For Aelurostrongylus abstrusus:
1. 0.4 mg/kg SC once (Reinemeyer 1995); (Hawkins 2000)
For prevention of heartworm disease:
1. 0.02 mg/kg PO monthly (Hoeffer 2000)
1. Rabbits: For Sarcoptes scabiei, Notoedres cati: 0.3-0.4 mg/kg SC, repeat in 14 days For ear mites (Psoroptes) 0.2-0.44 mg/kg PO, SC repeat in 8-18 days (Ivey and Morrisey 2000)
2. Rabbits: For treatment of ear mites: 200 mcg/kg SC and repeated in two weeks. All rabbits in colony should be treated and cages cleaned and disinfected. (Burke 1999)
3. Rodents and lagomorphs: For treatment of sarcoptoid and some fur mites: 200-250 mcg/kg SC. Cages should be thoroughly cleaned and disinfected. (Burke 1999)
4. Mice, Rats, Gerbils, Guinea pigs, Chinchillas: 200 mcg/kg SC or PO every 7 days for 3 weeks Hamsters: 200-500 mcg/kg SC or PO every 14 days for 3 weeks (Adamcak and Otten 2000)
For susceptible parasites:
1. 200 micrograms/kg SC. Doses greater than 10 ml should be given at two separate sites. (Paul 1986)
2. For psoroptic mange: 200 mg/kg IM (Note: Reference was written before approval of the SC labeled bovine product); isolate from other cattle for at least 5 days after treatment. (Mullowney 1986)
3. 200 micrograms/kg (0.2 mg/kg) SC under the loose skin in front of or behind the shoulder (Product Information; Ivomec® Inj. for Cattle 1%–MSD)
For susceptible parasites:
1. 200 micrograms/kg (0.2 mg/kg) PO using oral paste or oral liquid (Product Information; Eqvalan®–MSD)
2. 0.2 mg/kg PO; 0.2 mg/kg PO at 4 day intervals for lice and mange (Robinson 1987)
3. As a larvicidal for arterial stages of S. vulgaris: 0.2 mg/kg once (Herd 1987)
For susceptible parasites:
1. 300 micrograms/kg (0.3 mg/kg) SC in the neck immediately behind the ear (Product Information; Ivomec® Inj. for Swine 1%–MSD)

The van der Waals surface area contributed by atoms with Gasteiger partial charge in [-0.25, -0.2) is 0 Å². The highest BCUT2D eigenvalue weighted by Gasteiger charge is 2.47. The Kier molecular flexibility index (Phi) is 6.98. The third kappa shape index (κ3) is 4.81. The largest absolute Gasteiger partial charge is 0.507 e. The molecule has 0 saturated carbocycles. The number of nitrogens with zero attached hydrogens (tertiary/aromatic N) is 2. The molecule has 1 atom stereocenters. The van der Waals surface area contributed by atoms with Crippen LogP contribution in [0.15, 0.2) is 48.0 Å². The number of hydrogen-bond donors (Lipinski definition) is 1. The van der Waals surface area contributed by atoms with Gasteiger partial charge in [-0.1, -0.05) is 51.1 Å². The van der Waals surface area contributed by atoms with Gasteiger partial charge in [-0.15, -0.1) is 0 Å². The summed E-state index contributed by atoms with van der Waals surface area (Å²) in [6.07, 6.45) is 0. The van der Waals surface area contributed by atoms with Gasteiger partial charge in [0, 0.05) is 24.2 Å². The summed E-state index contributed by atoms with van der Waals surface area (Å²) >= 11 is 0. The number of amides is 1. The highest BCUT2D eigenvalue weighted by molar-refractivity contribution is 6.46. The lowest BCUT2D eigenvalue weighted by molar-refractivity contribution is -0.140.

2. For general control of endo- and ectoparasites in potbellied pigs: 300 micrograms/kg SC or IM once for internal parasites and repeated in 10-14 days for external parasites (only partially effective against whipworms–see fenbendazole) (Braun 1995)
For susceptible parasites:
1. 200 micrograms/kg for nasal bot infection (Bennett 1986)
2. 200 micrograms/kg SC for one dose (goats also) (Upson 1988)
For susceptible parasites:
1. 0.2 mg/kg PO or SC for one dose (Cheney and Allen 1989), (Fowler 1989)
For susceptible parasites:
1. For ascarids, Capillaria and other intestinal worms, Knemidocoptes pilae (scaly face and leg mites): Dilute to a 2 mg/ml concentration. After diluting product, use immediately.
Most birds: Inject 220 micrograms/kg IM.
Parakeets: 0.02 mg/30 g (2000 micrograms/30 gram) IM.
Amazons: 0.1 mg IM
Macaws: 0.2 mg IM
Finches:0.02 mg (Stunkard 1984)
2. For ascarids, coccidia and other intestinal nematodes, Oxysipura, gapeworms, Knemidocoptes pilae (scaly face and leg mites): Dilute bovine preparation (10 mg/ml) 1:4 with propylene glycol.